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Observing a Reading Classroom

Principals greatly benefit as reading leaders when they understand research-based teaching strategies, recognize strengths in their teachers' practice, and note areas that need improvement. Observation and conferencing are primary responsibilities of instructional leaders (Glickman,1985; Pajak,1989).

The purpose of a classroom visit is to help teachers improve their instruction and identify the best teaching practices in your school. Observation visits reflect your interest in instruction and in your staff's professional growth (Blase & Blase, 1998). Teachers should feel that you support their efforts and that you will offer positive feedback, helpful suggestions, and objective observations. When you observe a classroom, you should look for specific teacher behaviors, along with student engagement, responses, and work.

There are a variety of strategies that can be used when visiting a class. As you prepare for classroom visits, the suggestions that follow will help you focus on the elements that help create a rich learning environment.

Before the Visit

  • Plan formal and informal classroom visits to observe teachers applying teaching strategies.
  • Ask the teacher what his or her goals for the lesson are.
  • Get copies of lesson materials the teacher may be using, such as charts, discussion leads, handouts, and any other written materials.

During the Visit

  • Put the teacher and students at ease.
  • Observe the lesson, noting teacher performance and student responses and behaviors.
  • Note the types and range of texts used in the lesson, i.e., fiction, nonfiction, textbooks, anthologies, leveled books, trade books, magazine articles.
  • Record examples of student behaviors and oral or written work that seem significant, teaching techniques, strategies, and class groupings.

After the Visit

  • Meet with the teacher to review the goals of the lesson. You may want to have the teacher share his or her assessment of the lesson before offering your observations.
  • Be positive and constructive.
  • Refer to the teaching techniques, classroom materials, or student work you noted during the lesson to spark discussion and reflection.
  • Using specific examples, provide direct, concrete suggestions.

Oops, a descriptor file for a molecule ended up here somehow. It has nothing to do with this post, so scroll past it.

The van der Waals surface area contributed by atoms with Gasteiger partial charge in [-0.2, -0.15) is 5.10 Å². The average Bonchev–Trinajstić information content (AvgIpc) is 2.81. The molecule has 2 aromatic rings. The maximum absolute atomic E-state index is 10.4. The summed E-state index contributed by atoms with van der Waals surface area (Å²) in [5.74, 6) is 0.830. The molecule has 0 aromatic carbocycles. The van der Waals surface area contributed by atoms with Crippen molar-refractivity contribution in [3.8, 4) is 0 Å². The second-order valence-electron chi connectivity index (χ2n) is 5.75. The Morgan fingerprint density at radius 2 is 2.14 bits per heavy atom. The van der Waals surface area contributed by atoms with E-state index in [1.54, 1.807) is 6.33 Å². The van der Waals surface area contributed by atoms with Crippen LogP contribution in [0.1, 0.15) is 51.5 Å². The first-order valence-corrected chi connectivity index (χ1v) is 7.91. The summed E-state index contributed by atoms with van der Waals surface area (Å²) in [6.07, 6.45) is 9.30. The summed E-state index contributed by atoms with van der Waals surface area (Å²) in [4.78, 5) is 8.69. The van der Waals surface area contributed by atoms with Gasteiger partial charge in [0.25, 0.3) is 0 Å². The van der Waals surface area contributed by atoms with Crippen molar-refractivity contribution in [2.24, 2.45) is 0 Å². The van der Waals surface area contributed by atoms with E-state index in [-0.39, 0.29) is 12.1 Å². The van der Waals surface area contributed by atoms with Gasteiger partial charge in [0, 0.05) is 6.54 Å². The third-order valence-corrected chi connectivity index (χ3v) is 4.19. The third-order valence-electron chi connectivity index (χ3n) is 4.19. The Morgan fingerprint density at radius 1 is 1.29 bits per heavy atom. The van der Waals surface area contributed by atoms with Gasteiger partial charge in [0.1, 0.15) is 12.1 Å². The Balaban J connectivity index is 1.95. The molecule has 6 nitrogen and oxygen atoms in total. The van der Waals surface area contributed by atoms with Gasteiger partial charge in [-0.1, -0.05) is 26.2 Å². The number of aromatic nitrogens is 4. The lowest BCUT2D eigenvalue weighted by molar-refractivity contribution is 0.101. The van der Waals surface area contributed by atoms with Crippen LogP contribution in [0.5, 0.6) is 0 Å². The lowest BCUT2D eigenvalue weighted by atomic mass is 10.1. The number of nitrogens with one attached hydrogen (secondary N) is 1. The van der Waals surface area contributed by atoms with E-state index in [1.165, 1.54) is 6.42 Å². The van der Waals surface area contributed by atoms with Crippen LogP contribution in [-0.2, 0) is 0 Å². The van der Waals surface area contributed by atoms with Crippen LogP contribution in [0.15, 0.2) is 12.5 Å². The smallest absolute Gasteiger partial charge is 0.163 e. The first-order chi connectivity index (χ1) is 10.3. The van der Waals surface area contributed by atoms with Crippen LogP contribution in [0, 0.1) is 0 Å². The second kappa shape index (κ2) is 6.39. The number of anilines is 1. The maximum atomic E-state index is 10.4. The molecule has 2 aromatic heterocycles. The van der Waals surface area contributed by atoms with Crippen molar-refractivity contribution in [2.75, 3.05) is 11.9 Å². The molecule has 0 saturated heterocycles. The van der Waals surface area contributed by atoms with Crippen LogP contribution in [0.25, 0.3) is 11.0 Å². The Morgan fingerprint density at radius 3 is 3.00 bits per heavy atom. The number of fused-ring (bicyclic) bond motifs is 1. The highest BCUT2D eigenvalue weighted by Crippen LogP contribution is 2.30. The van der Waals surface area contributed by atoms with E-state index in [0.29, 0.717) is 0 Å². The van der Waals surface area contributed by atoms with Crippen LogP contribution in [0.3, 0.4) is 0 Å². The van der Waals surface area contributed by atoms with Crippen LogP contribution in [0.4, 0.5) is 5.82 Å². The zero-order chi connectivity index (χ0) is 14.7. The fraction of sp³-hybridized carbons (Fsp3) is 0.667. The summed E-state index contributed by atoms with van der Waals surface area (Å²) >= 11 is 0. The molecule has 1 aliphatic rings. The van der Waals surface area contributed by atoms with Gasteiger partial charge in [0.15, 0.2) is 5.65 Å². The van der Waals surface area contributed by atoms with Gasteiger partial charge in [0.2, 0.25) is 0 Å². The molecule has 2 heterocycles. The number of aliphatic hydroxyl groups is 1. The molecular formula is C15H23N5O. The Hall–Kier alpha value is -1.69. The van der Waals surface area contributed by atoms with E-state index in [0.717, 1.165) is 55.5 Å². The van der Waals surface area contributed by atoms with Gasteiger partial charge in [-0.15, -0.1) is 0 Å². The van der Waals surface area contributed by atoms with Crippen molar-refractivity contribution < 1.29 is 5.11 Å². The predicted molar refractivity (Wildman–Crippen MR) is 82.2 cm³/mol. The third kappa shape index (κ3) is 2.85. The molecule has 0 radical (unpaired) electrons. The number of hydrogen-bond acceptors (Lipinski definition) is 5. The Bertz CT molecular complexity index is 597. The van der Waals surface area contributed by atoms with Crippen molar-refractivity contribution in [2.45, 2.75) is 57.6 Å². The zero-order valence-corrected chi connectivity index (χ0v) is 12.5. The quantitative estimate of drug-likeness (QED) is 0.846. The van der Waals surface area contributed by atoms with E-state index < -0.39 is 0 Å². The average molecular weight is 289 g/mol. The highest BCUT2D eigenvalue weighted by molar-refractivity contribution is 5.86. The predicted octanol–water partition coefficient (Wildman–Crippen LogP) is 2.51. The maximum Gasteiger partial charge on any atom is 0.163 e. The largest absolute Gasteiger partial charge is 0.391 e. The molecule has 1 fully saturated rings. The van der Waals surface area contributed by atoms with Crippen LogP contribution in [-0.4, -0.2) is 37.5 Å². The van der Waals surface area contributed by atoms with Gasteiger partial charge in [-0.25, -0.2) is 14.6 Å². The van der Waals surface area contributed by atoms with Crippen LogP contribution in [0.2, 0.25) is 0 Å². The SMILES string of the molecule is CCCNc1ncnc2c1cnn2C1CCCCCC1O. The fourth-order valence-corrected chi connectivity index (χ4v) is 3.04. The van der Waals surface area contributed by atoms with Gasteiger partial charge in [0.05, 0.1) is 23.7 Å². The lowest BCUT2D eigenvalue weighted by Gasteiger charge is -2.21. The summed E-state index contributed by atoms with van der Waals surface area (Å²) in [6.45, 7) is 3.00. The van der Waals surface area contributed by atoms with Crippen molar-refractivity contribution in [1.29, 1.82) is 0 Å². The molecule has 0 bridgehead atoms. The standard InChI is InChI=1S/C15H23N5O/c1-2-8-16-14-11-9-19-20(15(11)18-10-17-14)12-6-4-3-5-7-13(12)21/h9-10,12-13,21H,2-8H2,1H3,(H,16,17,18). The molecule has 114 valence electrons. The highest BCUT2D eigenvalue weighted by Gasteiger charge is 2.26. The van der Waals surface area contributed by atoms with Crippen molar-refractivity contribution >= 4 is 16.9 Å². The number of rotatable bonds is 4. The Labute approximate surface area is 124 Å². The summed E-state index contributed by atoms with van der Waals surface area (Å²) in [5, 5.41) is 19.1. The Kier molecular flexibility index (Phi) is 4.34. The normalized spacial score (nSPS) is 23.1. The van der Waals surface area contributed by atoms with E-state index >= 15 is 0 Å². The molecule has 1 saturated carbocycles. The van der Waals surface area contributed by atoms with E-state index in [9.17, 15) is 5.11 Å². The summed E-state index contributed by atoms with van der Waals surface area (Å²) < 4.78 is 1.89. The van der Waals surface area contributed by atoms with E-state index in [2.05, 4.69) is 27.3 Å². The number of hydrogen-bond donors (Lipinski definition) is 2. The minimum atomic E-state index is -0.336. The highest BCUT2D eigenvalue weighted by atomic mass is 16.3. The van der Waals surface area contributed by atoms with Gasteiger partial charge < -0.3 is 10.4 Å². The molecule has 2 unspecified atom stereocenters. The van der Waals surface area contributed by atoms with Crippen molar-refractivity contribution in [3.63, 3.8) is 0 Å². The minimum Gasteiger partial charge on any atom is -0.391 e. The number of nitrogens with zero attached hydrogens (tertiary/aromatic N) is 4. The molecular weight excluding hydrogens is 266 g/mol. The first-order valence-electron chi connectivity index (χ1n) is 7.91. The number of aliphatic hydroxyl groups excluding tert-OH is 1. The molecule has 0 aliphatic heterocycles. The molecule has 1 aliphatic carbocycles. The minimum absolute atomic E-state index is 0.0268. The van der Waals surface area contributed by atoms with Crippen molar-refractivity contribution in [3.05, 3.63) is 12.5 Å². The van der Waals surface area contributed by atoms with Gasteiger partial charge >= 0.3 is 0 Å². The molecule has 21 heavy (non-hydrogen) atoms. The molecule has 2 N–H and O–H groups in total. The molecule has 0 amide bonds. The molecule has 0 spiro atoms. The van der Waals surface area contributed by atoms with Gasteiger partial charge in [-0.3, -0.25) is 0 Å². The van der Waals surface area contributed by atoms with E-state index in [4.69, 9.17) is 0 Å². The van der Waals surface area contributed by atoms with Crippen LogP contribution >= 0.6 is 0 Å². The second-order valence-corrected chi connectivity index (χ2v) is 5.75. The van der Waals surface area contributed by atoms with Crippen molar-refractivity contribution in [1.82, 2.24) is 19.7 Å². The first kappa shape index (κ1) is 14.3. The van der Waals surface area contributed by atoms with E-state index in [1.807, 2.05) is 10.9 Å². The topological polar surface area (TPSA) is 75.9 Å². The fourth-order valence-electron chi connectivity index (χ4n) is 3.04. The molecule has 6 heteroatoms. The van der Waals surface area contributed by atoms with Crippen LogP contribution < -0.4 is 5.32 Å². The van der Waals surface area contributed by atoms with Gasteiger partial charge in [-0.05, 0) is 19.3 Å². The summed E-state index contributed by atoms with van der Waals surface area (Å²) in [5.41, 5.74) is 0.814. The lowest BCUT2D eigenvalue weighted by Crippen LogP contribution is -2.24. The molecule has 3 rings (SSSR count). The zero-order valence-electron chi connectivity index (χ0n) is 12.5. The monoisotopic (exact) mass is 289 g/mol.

Conferencing Guide
During your teacher conference, you might want to keep in mind these checkpoints:

  • Begin by pointing out the highlights of the lesson.
  • Point out an instance in which the students were particularly engaged.
  • Discuss the teacher's approach to direct instruction. Does the teacher clearly set student expectations for the lesson? Does he or she take advantage of opportunities to model skills and strategies? Does the teacher give enough (and the right kind of) guidance during practice?
  • Question teachers on particularly successful OR unsuccessful strategies by asking why he or she chose to do something a particular way. Follow up by pointing out why the teacher made a good decision, or by guiding the teacher with suggestions on how to achieve the goal in another way.
  • Ask the teacher to identify student behaviors that indicated they understood the material.
  • Let the teacher know her or his greatest strength and weakness in the lesson. Probe as to how the teacher could extend this strength and how she or he might remedy the weakness. Be prepared to offer outside resources, such as a particular professional development activity, or opportunities to observe or consult with their peers.
  • Ask what goal the teacher has for the class in connection to the lesson he or she taught. What can the teacher do to ensure that goal will be met?

This article is excerpted from a Scholastic Red Principal's Guide. Scholastic Red is a new, groundbreaking professional development program that gives teachers intensive support to help them succeed in raising student achievement in reading. Learn more.